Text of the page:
CUNNINGHAM v. GOETTL AIR CONDITIONING INC

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Supreme Court of Arizona,En Banc.

Mark C. CUNNINGHAM and Wendy A. Cunningham, husband and wife, Plaintiffs/Appellees/Cross-Appellants, v. GOETTL AIR CONDITIONING, INC., an Arizona corporation, Defendant/Appellant/Cross-Appellee.

No. CV-97-0511-PR.

Decided: May 19, 1999

Lewis and Roca, LLP by Susan M. Freeman, Phoenix, Attorney for Appellee, Cross-Appellant. Jones Skelton & Hochuli by William J. Schrank and Eileen J. Dennis, Phoenix, Attorneys for Appellant, Cross-Appellee. Plattner Verderame, P.C. by Richard S. Plattner, Gage & Mathers, Ltd. by G. David Gage, Phoenix, Attorneys for Amicus Curie Arizona Trial Lawyers Association. Morrison & Hecker, LLP by Michael L. Parrish and Monty L. Greek, Phoenix, Attorneys for Amicus Curie State of Arizona. Snell & Wilmer, LLP by John J. Bouma, Sr. and Patrick G. Byrne and Jennifer L. Hadley, Phoenix, Attorneys for Amicus Curie Arizona Association of Defense Counsel.

O P I N I O N

¶ 1 Goettl Air Conditioning (Goettl) and Washington Street Investments (WSI) entered a lease agreement that included a provision requiring Goettl, the lessee, to indemnify and hold harmless WSI, the lessor, against specified claims and expenses.   We accepted review to determine whether and, if so, to what extent, Goettl is bound by a stipulated judgment that WSI entered to settle a tort action in which the plaintiff, alleging he suffered injuries on the leased premises, named WSI as a defendant.

I.

¶ 2 Mark Cunningham, an employee of Goettl, fell through a skylight on the roof of a building Goettl leased from WSI and suffered a severe back injury.   Cunningham applied for and received workers' compensation benefits pursuant to Arizona Revised Statutes (A.R.S.) § 23-801 to § 23-1091, and therefore was precluded from suing Goettl for his injuries.   See A.R.S. § 23-906.A. Cunningham and his wife (the Cunninghams) also filed a third party action against WSI (the tort action).   See A.R.S. § 23-1023.A.

¶ 3 Relying on the indemnity clause in its lease agreement with Goettl,1 WSI tendered the defense of the tort action to Goettl.   Goettl refused to assume or participate in WSI's defense, even after WSI informed Goettl of impending settlement negotiations with the Cunninghams.   After two years of litigation and on the eve of trial, WSI and the Cunninghams agreed to settle the tort action.

¶ 4 The WSI-Cunningham settlement agreement involved a series of documents.   The parties first executed a document entitled “Settlement Agreement and Release,” which the Cunninghams signed on November 16, 1992, their attorney signed on November 20, 1992, and counsel for WSI signed on December 3, 1992.   The terms of the release agreement specified that the Cunninghams agreed to “completely release and forever discharge” WSI from any claims arising from the acts or omissions alleged in the WSI-Cunningham lawsuit.   In exchange, WSI assigned to the Cunninghams all its rights against Goettl under the indemnity clause of the WSI-Goettl lease agreement.   The release agreement included a graduated payback provision.   WSI agreed to pay the Cunninghams $90,000 upon execution of the agreement, which the Cunninghams would repay, in part or in full, if they obtained a judgment against Goettl in excess of $99,999.99.   Under the graduated payback provision, WSI would recover the full $90,000 it paid the Cunninghams if the Cunninghams obtained a judgment against Goettl of $250,000 or more, and WSI would never owe the Cunninghams more than the $90,000 already paid.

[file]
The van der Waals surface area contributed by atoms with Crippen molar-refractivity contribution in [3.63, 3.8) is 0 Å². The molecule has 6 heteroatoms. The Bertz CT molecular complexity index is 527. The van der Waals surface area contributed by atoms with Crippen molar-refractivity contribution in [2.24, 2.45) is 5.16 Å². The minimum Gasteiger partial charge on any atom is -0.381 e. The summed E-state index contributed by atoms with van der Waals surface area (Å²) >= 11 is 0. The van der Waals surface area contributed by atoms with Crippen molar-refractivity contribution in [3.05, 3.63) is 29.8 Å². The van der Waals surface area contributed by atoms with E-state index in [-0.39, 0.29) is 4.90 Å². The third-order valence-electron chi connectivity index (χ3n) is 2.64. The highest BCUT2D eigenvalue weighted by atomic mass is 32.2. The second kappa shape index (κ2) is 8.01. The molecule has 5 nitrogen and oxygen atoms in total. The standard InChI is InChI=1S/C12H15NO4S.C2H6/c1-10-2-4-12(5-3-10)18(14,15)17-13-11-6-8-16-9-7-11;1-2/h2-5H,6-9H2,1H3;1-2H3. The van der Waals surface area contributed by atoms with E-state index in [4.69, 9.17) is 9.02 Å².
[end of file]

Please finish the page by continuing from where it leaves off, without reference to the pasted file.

¶ 5 On December 3, 1992, the parties' attorneys executed a second settlement document entitled “Agreement for Stipulation of Judgment/Covenant Not to Execute and Assignment.”   Under the terms of this agreement, WSI stipulated to judgment against it in the amount of $250,000.   In exchange, the Cunninghams agreed not to execute the judgment against WSI's assets or to record the judgment in any state.

¶ 6 Also on December 3, 1992, WSI and the Cunninghams submitted to the trial court the two settlement documents, a stipulation for dismissal with prejudice, an order dismissing the action with prejudice, and a form of judgment in the amount of $250,000.   The trial judge signed the dismissal order on December 17, 1992, but did not sign the judgment until January 4, 1993.   The clerk entered the judgment on January 4, 1993 and the dismissal order on January 6, 1993, in reverse order of their signing by the judge.

¶ 7 The Cunninghams, as WSI's assignees under the indemnity clause of the WSI-Goettl lease agreement, then sued Goettl to recover the $250,000 consent judgment (the indemnity action).   The parties first filed cross-motions for summary judgment on the issue of liability.   The trial court found that Goettl was a party to the WSI-Goettl lease agreement 2 and was obligated to indemnify WSI under the terms of the lease.   The court alternatively found that, even if WSI had not been a party to the lease with Goettl, WSI, as the passive tortfeasor, had a common law right of indemnity from Goettl, the active tortfeasor.   Finally, the trial court concluded that because WSI had assigned its rights under the WSI-Goettl lease agreement to the Cunninghams, Goettl was obligated to pay the Cunninghams an amount to be determined later.

¶ 8 The parties then cross-moved for summary judgment on the issue of damages, stipulating that the trial court could decide the amount of Goettl's liability under its indemnity agreement with WSI as a matter of law.   In their motion for summary judgment, the Cunninghams argued that section 57 of the Restatement (Second) of Judgments required that Goettl pay $250,000, the amount of the stipulated judgment.   The Cunninghams also argued that the agreement between WSI and the Cunninghams was simply a permissible Damron 3 settlement agreement that was neither collusive nor fraudulent.